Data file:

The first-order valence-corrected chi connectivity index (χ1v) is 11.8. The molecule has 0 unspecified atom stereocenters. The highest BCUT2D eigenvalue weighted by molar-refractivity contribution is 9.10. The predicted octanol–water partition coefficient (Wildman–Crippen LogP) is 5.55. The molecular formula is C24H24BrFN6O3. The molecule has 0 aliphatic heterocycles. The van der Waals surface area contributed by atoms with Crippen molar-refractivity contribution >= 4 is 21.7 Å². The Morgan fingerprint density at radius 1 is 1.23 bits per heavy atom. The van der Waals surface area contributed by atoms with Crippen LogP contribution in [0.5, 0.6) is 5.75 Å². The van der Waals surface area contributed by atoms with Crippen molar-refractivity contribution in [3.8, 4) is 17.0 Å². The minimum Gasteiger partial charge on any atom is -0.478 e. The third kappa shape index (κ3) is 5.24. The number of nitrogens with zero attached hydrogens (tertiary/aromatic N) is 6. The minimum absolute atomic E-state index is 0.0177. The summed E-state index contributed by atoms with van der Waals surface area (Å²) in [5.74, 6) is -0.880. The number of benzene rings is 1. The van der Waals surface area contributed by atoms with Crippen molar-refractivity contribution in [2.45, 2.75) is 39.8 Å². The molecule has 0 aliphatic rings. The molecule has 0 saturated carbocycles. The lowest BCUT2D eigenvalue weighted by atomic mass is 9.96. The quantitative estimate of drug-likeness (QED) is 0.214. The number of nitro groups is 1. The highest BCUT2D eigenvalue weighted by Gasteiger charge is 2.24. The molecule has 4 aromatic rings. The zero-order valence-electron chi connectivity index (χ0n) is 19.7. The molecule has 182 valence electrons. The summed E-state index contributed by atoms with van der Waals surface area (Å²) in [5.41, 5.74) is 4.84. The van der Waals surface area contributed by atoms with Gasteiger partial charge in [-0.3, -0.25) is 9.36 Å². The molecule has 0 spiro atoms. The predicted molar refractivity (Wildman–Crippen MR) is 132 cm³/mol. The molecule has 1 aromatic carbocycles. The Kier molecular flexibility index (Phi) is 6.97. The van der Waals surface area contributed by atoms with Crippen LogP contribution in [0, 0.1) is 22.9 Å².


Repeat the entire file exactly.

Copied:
The first-order valence-corrected chi connectivity index (χ1v) is 11.8. The molecule has 0 unspecified atom stereocenters. The highest BCUT2D eigenvalue weighted by molar-refractivity contribution is 9.10. The predicted octanol–water partition coefficient (Wildman–Crippen LogP) is 5.55. The molecular formula is C24H24BrFN6O3. The molecule has 0 aliphatic heterocycles. The van der Waals surface area contributed by atoms with Crippen molar-refractivity contribution >= 4 is 21.7 Å². The Morgan fingerprint density at radius 1 is 1.23 bits per heavy atom. The van der Waals surface area contributed by atoms with Crippen LogP contribution in [0.5, 0.6) is 5.75 Å². The van der Waals surface area contributed by atoms with Crippen molar-refractivity contribution in [3.8, 4) is 17.0 Å². The minimum Gasteiger partial charge on any atom is -0.478 e. The third kappa shape index (κ3) is 5.24. The number of nitrogens with zero attached hydrogens (tertiary/aromatic N) is 6. The minimum absolute atomic E-state index is 0.0177. The summed E-state index contributed by atoms with van der Waals surface area (Å²) in [5.74, 6) is -0.880. The number of benzene rings is 1. The van der Waals surface area contributed by atoms with Crippen molar-refractivity contribution in [2.45, 2.75) is 39.8 Å². The molecule has 0 aliphatic rings. The molecule has 0 saturated carbocycles. The lowest BCUT2D eigenvalue weighted by atomic mass is 9.96. The quantitative estimate of drug-likeness (QED) is 0.214. The number of nitro groups is 1. The highest BCUT2D eigenvalue weighted by Gasteiger charge is 2.24. The molecule has 4 aromatic rings. The zero-order valence-electron chi connectivity index (χ0n) is 19.7. The molecule has 182 valence electrons. The summed E-state index contributed by atoms with van der Waals surface area (Å²) in [5.41, 5.74) is 4.84. The van der Waals surface area contributed by atoms with Gasteiger partial charge in [-0.3, -0.25) is 9.36 Å². The molecule has 0 spiro atoms. The predicted molar refractivity (Wildman–Crippen MR) is 132 cm³/mol. The molecule has 1 aromatic carbocycles. The Kier molecular flexibility index (Phi) is 6.97. The van der Waals surface area contributed by atoms with Crippen LogP contribution in [0, 0.1) is 22.9 Å².